Firstly let me begin by saying how delighted and honoured I feel to be chosen as the National Rust‘s athletic correspondent. I know Grania from the Thames Valley Harriers and through her met Polly, a keen amateur runner, and then Bob Tickler. At one of his parties I met some of the Rust staffers and Tom Hollingworth suggested there was an opening for me in my field.
I was going to post on the impact of the investigations by The Sunday Times into London marathons but I became more and more intrigued by athletics of a bygone era and the breaking of the four minute mile 61 years ago. More than any sport and more than the Olympic golds, athletics are defined by the records and there is one record whose breaking has stood the test of time, namely that of Roger Bannister when at Iffley Road on May 6 1954 he was the first to run the mile in under 4 minutes.
Yet the more I delved into this, the more I unearthed facts which surprised me. My initial perception was that the reaction was borne out of consternation that anyone could run the mile in under 4 minutes but in fact the record was always going to be broken by Gunder Hagg, Arne Anderson or most likely John Landy, who prior to May had recorded three times of four minutes 2 seconds. Someone in 1954 was going to do so and in fact Landy and Bannister did.
Then there was the preparation or lack of it. Roger Bannister was working in the hospital in the morning and only made the decision to challenge the record because the wind which were recorded at 25 mph and only when this dropped did he decide to “go for it”. Nowadays an athlete will be in a training camp for months. It’s difficult for me to get my head round the fact these runners were amateurs. Nowadays too there would be speculation whether the athlete was on something. For both these considerations our sport seemed much purer then.
Then there is the mile as the distance. I thought that maybe the metric equivalent was not universal but in European championships of 1954 Bannister was competing in the 1500 metres in Berne which he won.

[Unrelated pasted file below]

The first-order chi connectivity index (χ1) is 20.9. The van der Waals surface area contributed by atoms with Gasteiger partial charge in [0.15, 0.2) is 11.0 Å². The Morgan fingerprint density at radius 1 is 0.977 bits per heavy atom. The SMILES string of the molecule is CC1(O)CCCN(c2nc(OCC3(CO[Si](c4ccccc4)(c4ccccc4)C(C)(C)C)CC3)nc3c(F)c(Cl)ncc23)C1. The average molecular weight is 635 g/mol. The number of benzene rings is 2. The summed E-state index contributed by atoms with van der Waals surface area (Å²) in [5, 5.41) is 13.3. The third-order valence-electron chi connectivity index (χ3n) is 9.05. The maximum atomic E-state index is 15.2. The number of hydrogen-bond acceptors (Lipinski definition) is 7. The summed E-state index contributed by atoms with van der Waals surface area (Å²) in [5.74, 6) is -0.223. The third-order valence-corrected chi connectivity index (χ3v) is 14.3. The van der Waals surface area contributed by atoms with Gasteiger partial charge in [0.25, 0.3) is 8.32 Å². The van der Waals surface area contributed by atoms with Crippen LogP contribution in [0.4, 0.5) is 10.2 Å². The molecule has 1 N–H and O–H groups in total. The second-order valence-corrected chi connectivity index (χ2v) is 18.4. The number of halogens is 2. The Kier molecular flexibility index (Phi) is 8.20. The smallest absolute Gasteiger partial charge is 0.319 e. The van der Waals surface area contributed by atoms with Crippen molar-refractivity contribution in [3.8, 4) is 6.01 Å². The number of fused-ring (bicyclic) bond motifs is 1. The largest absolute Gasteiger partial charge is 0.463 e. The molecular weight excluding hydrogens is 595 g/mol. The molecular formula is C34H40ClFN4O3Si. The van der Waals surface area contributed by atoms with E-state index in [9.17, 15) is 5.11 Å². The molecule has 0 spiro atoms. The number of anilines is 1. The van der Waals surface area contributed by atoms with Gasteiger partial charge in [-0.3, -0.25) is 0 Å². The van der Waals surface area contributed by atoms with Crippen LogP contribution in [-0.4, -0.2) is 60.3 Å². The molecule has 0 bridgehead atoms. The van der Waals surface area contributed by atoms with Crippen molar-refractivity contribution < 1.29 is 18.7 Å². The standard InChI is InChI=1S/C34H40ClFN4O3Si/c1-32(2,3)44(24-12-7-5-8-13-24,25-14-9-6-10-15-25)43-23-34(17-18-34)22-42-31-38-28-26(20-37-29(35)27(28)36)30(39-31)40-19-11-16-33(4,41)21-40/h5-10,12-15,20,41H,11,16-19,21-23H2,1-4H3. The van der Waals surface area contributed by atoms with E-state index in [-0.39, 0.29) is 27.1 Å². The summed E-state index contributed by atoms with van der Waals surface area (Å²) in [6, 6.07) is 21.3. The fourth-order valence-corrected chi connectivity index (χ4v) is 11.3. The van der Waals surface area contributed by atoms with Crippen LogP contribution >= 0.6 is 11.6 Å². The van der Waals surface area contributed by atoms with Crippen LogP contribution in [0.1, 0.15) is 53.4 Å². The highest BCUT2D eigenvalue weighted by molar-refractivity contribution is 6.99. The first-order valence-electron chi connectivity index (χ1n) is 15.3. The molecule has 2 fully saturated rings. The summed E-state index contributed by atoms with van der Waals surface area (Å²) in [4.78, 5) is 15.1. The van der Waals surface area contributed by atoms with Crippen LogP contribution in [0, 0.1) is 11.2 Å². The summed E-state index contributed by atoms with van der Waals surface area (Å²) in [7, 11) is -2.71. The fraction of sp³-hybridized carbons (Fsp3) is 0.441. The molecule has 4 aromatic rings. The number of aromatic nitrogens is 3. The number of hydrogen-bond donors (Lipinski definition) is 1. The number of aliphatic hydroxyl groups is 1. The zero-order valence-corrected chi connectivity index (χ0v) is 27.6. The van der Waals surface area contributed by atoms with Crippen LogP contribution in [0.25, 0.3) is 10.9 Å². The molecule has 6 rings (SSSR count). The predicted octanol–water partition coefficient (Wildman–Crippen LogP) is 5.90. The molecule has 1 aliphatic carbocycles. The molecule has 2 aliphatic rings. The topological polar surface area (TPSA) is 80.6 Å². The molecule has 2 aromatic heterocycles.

Whilst spending some time on YouTube, I located the Miracle Mile (link below) when Bannister and Landy went mano v mano at the Empire games in Vancouver in 1954. Bannister had a devastating kick which saw off Landy.
Reading Bannister ‘s book on the 4 minute mile, which he wrote as a 25 year old and never altered, he argues that to break mid-race is to show your hand too early and comes from lack of confidence and fear that someone else will. He left his spurt to the final straits. Again I was thinking that those legendary duo battles – Bannister v Landy, Kuts v Chataway, Coe v Ovett – which do not seem to occur nearly as often these days. Two other things that astonished me were that he only held the record for 46 days, another record, as in June in Turku, Finland, Landy lowered it to 3.48 and after Berne Bannister retired to practice medicine.
I hope I’m not disrespectful to Sir Roger but he is a modest man, regarding his neurlogical work as the more important, and in his book debunked the myth of the wonder of sub 4 minute mile. It’s probably that 4 is a round number. Had it not been for a World War 2 I’m sure the old record would not have lasted 9 years. I do not live very far from Jimmy, and another Bryony, Hill. I once said to Jimmy that everyone will remember him for removing the maximum wage. He replied that soneone was always going to remove it as it was intrinsically unjustifiable and unfair and that he was prouder of devising 3 points for a win. Jimmy went on to be a well-known presenter and Head of Sport at London Weekend. In the same way, Sir Roger had a distinguished medical and academic career and therefore did not have to spend the rest of his life in a time warp of his achievement as a 25 year old in 1954, 61 years ago.